Style and Technique

Steinbeck explores the story’s themes using a third-person point of view that focuses on the consciousness of Pepe during his ordeal in the mountains. The author achieves a poetic grace with plain language that is appropriate to the thought processes of his protagonist. Contained in that language is the sharp detail of the physical landscape, which has a beauty of its own. Steinbeck also uses the detail of the physical landscape to suggest Pepe’s inner emotions. For example, in the scene before his death, Pepe sees that “strewn over the hill there were giant outcroppings, and on the top the granite teeth stood out against the sky.” The stark image of the “granite teeth” works to reflect the emotion that Pepe feels; trapped in his fate, he senses powers that will overwhelm and “devour” him. The images of the landscape provide a backdrop for his final act of defiance, of standing up to be shot down.

The dialogue early in the story between Pepe and members of his family is filled with short, declarative statements and the use of “thy” and “thou,” which gives it a stilted quality. By such devices, Steinbeck—rather like Ernest Hemingway in For Whom the Bell Tolls (1940)—was attempting, unsuccessfully, to convey the archaic dignity of his characters’ speech.

Steinbeck’s technique and style are appropriate to his subject: Pepe’s direct, uncomplicated emotions are presented without authorial comment, being placed directly before the reader with a simple honesty that gives this story both power and poignancy.

Historical Context

California Geography
Steinbeck's "Flight'' is set on the mid-California coast about fifteen miles south of Monterey...

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Literary Style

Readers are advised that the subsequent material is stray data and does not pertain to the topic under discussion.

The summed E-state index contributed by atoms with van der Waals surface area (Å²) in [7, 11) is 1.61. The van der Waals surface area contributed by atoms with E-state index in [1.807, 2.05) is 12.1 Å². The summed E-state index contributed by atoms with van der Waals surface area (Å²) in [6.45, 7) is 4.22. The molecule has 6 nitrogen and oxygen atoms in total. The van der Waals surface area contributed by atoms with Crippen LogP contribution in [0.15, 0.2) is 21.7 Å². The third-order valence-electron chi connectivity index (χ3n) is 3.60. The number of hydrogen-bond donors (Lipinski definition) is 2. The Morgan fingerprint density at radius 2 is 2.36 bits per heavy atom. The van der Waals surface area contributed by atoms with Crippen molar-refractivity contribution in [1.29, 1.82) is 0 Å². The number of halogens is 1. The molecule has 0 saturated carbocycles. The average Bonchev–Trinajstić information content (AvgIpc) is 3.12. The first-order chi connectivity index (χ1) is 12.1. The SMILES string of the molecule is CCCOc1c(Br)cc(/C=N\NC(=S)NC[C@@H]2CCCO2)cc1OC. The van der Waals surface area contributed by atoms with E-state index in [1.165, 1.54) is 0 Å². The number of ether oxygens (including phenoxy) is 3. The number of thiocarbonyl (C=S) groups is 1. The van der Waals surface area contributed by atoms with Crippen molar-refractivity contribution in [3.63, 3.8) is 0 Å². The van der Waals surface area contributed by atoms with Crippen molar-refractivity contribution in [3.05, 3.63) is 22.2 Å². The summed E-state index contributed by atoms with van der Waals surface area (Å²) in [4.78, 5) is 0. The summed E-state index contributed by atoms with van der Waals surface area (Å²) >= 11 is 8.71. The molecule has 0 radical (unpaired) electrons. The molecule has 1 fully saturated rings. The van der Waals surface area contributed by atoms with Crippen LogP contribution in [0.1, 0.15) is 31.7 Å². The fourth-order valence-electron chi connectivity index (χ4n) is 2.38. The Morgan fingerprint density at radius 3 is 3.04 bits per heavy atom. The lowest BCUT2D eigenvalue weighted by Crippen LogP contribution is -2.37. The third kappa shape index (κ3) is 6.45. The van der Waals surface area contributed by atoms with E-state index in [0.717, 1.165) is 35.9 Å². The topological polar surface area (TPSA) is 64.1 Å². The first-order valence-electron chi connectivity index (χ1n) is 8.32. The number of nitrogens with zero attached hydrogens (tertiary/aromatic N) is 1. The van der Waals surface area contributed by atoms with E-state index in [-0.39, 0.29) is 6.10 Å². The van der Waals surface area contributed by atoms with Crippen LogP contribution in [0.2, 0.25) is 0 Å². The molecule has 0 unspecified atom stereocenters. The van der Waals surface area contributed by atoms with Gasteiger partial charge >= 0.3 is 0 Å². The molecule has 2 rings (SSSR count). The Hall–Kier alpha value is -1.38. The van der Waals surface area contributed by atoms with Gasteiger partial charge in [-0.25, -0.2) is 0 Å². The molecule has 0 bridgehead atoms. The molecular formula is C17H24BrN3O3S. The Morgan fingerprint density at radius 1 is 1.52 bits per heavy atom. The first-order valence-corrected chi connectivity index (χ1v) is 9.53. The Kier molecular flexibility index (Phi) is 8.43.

Narrator and Point of View
"Flight" is told from a third-person point of view. The narrator, the person telling the...

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Compare and Contrast

1930s: Many street gangs that arose during the 1920s in order to take advantage of Prohibition move on to other illegal...

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Topics for Further Study

Based on what Mama Torres says to Pepe in the story, what do you think she believes about his level of maturity at the beginning of the...

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Media Adaptations

"Flight" was adapted as a film by Barnaby Conrad, starring Efram Ramirez and Ester Cortez and produced by Columbia Pictures in 1960.

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What Do I Read Next?

The Red Pony, also by Steinbeck, was first published in 1937 and revised in 1945. It is the story of a boy's...

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Bibliography and Further Reading

Antico, John "A Reading of Steinbeck's 'Flight'," in Modern Fiction Studies, Vol 11, Spring, 1965, pp...

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(Comprehensive Guide to Short Stories, Critical Edition)

Astro, Richard. John Steinbeck and Edward F. Ricketts: The Shaping of a Novelist. Hemet, Calif.: Western Flyer, 2002.

Benson, Jackson D. The True Adventures of John Steinbeck, Writer. New York: Viking Press, 1984.

French, Warren. John Steinbeck’s Fiction Revisited. New York: Twayne, 1994.

George, Stephen K., ed. John Steinbeck: A Centennial Tribute. New York: Praeger, 2002.

George, Stephen K., ed. The Moral Philosophy of John Steinbeck. Lanham, Md.: Scarecrow Press, 2005.

Hayashi, Tetsumaro, ed. A New...

(The entire section is 221 words.)